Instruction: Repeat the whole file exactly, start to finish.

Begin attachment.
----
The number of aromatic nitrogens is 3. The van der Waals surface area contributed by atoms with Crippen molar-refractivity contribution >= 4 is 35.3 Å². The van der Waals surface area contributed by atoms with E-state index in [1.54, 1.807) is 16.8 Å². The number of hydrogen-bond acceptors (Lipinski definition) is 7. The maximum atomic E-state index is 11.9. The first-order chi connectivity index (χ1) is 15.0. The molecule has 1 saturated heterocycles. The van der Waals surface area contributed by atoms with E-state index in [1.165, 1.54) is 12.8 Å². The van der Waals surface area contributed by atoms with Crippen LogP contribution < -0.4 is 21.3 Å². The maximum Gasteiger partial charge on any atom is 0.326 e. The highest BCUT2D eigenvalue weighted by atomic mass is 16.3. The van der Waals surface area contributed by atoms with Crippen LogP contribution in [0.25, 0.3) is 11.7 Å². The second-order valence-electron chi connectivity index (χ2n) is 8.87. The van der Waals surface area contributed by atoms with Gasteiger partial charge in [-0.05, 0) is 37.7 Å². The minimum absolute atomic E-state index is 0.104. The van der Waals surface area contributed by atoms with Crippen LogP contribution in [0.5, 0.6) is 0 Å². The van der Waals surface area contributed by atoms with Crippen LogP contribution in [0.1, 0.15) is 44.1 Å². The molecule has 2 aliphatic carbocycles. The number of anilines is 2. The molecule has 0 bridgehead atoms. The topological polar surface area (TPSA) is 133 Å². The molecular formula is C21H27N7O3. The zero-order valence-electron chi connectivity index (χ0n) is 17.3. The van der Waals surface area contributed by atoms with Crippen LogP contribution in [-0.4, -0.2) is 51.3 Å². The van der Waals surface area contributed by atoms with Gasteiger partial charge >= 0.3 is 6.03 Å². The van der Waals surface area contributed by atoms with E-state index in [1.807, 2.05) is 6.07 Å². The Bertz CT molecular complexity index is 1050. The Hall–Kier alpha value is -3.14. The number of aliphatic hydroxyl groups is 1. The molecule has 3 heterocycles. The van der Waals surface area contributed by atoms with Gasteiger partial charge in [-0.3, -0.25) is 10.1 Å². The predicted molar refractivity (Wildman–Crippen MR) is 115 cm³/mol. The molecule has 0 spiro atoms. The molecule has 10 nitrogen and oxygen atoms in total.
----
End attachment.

The number of aromatic nitrogens is 3. The van der Waals surface area contributed by atoms with Crippen molar-refractivity contribution >= 4 is 35.3 Å². The van der Waals surface area contributed by atoms with E-state index in [1.54, 1.807) is 16.8 Å². The number of hydrogen-bond acceptors (Lipinski definition) is 7. The maximum atomic E-state index is 11.9. The first-order chi connectivity index (χ1) is 15.0. The molecule has 1 saturated heterocycles. The van der Waals surface area contributed by atoms with E-state index in [1.165, 1.54) is 12.8 Å². The van der Waals surface area contributed by atoms with Crippen LogP contribution < -0.4 is 21.3 Å². The maximum Gasteiger partial charge on any atom is 0.326 e. The highest BCUT2D eigenvalue weighted by atomic mass is 16.3. The van der Waals surface area contributed by atoms with Crippen LogP contribution in [0.25, 0.3) is 11.7 Å². The second-order valence-electron chi connectivity index (χ2n) is 8.87. The van der Waals surface area contributed by atoms with Gasteiger partial charge in [-0.05, 0) is 37.7 Å². The minimum absolute atomic E-state index is 0.104. The van der Waals surface area contributed by atoms with Crippen LogP contribution in [0.5, 0.6) is 0 Å². The van der Waals surface area contributed by atoms with Crippen LogP contribution in [0.1, 0.15) is 44.1 Å². The molecule has 2 aliphatic carbocycles. The number of anilines is 2. The molecule has 0 bridgehead atoms. The topological polar surface area (TPSA) is 133 Å². The molecular formula is C21H27N7O3. The zero-order valence-electron chi connectivity index (χ0n) is 17.3. The van der Waals surface area contributed by atoms with Crippen LogP contribution in [-0.4, -0.2) is 51.3 Å². The van der Waals surface area contributed by atoms with Gasteiger partial charge >= 0.3 is 6.03 Å². The van der Waals surface area contributed by atoms with E-state index in [1.807, 2.05) is 6.07 Å². The Bertz CT molecular complexity index is 1050. The Hall–Kier alpha value is -3.14. The number of aliphatic hydroxyl groups is 1. The molecule has 3 heterocycles. The van der Waals surface area contributed by atoms with Gasteiger partial charge in [-0.3, -0.25) is 10.1 Å². The predicted molar refractivity (Wildman–Crippen MR) is 115 cm³/mol. The molecule has 0 spiro atoms. The molecule has 10 nitrogen and oxygen atoms in total.